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Instead of focusing solely on the protagonists (aka the players), would it be permissible to cut away from what they're doing to show (out of character) what else is going on in the world, specifically what an enemy is doing, something like a video game cut scene? What are the pros and cons of using this technique?

The cut scene would be such that no plot points would be shown, but more as a point of showing why the antagonist is such a badass. Think of stuff like Vader Force choking one of his Lieutenants.

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I've used this technique sparingly in the past. Sparingly, because

  • There's only so much uninterrupted GM Storytelling Time™ that a table of your friends want to sit through.
  • More than a few brief sentences rarely has the desired impact, and impact is mostly the point of such a cut-away narration.
  • It's not very often that deliberately handing the group meta-knowledge is desirable.
  • Not every type of game benefits from this. If I'm running a game where I want the players to be able to stay immersed in the eye-level views from their own PCs, I won't break their immersion by doing this. (This is analoguous to how, if a novel is written in first-person limited point of view, it would be perilous to the quality of the storytelling to have inconsistent writing POV by adding a sudden third-person omniscient scene.)

When I do use this cut-away technique, I typically stick to verbally painting a single visual “shot”, or describing one brief exchange between NPCs (like, a sentence/action or two each). I will sometimes give away new information like this, but only if I want the players to metagame with it. I will more often use this to emphasise something the PCs or players already know or will know shortly, or to skip time while also giving them info that they would have gotten if we hadn't skipped ahead.

For example, I used this once to describe an aerial view of a city during a riot, at the very end of a session. The PCs and players already knew of the chaos, but this let me show them fires breaking out and confirming their suspicions about how widespread the activity was. I could have done this by devoting a lot of PC eye-level time to moving around the city and showing them, or by having NPCs come to tell them about the extent of the riot, but with two sentences I could take a short-cut and we moved the action forward more quickly, handwaved how they actually learned this information, skipped a bit of time, and set up a clear understanding of the situation to begin the next session with.

Like most ways of breaking the “rules” of storytelling, it's far more powerful and effective when done rarely and judiciously. I can probably count on one hand the number of times I've used this technique in games that aren't frequently narrated in this way already.

So yes, you're certainly allowed, but my advice would be to either 1) do it very rarely, saving it for when it will have the most impact and feel the most “right” to your audience, the player group; or 2) do it often, using it to change the “style” of the storytelling and metagaming standards of the campaign.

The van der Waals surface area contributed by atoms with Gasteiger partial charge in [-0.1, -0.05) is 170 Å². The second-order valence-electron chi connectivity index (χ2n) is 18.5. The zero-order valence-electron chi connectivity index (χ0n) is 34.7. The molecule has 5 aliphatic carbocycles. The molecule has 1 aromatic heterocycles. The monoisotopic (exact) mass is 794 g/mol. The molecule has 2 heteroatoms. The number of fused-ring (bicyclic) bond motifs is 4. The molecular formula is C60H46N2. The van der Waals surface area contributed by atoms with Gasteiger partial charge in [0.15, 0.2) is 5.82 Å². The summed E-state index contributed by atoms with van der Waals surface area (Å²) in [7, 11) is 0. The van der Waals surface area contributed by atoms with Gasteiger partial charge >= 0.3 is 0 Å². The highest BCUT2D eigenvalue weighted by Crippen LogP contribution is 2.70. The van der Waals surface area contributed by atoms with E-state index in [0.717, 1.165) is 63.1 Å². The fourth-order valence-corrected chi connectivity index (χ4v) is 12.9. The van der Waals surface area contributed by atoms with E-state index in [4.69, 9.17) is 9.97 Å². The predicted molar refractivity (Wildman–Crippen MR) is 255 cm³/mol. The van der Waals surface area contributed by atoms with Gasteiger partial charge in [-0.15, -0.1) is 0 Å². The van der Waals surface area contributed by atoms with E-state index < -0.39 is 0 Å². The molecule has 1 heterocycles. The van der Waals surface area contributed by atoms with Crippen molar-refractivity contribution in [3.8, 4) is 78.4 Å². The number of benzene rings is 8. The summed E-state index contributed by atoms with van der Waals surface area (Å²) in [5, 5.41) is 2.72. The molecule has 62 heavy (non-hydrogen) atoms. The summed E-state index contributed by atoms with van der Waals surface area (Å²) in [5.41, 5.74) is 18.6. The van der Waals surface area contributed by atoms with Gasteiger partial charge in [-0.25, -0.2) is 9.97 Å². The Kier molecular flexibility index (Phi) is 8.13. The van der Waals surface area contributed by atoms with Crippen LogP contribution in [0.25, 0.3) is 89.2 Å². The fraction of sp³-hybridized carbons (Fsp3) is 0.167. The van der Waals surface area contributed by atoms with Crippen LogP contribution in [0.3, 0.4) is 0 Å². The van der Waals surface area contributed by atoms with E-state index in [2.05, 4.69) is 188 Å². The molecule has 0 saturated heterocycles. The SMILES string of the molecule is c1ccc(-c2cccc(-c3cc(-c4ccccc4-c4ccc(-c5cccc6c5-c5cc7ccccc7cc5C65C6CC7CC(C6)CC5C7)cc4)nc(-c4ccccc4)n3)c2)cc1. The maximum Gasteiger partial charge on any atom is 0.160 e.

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    \$\begingroup\$ Some novels that are primarily first-person limited use the occasional third-person omniscient scene to great effect, though as you said, sparingly. Sir Arthur Conan Doyle primarily used first person, but The Hound of the Baskervilles has a few important third-person omniscient scenes. \$\endgroup\$ – TimothyAWiseman Jul 21 '17 at 20:10
  • \$\begingroup\$ I'm pretty sure that this is what divination spells are for.... \$\endgroup\$ – nijineko Jul 22 '17 at 18:35
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    \$\begingroup\$ @nijineko That's not a narrative cut-away, that's still directly experienced by the caster. And not initiated by the GM. Unless you're saying "never, only when using divination spells", I'm not sure how the comment is relevant. (And even then, that's maybe better as a different answer.) \$\endgroup\$ – SevenSidedDie Jul 22 '17 at 21:32
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As the GM, yes, you can do something like this as you see fit

Assuming you're playing some game with a Rule Zero equivalent, and nothing where the GM has a limited set of actions they can take.

Some advice though...

Likely the first issue you will find is that this will detract from the players enjoyment if this goes on for too long. Generally player's aren't expecting to show up for a game night, only to have you read a short story to them for 3 hours. One method I've seen to solve this is to give the players alternate characters and have them observe and interact the scene. In our game, the GM gave us character sheets for a group of caravan guards, and set the scene as us traveling between two cities the party knew about. We came across the enemy army on the move. We slowly found evidence of other caravans that were attacked, other signs of danger, and then ran right into an army of like 500 giants. It did not work out well for those poor caravan guards. That incoming army of giants set the stage for the next part of the adventure.

There is also the issue of metagaming. If your cutscene includes some secret knowledge, you can't reasonably expect players to not use that ("Oh, the third wine bottle is poisoned, so I'll make sure to only drink from the first one"). Generally, it would be best if this was something either so obvious, or that by the moment the players can do anything about it, they would already know anyway.

A lot of this also depends on the tone of your game. If your players are expecting the game world to be more reactive to their decisions, with things happening as they choose to make them happen, then this sort of cutscene could be jarring for them. I would advise you ask their thoughts as well. Some may respond well to it, some may have issues. At least that way you can work out a solution without just throwing it at them.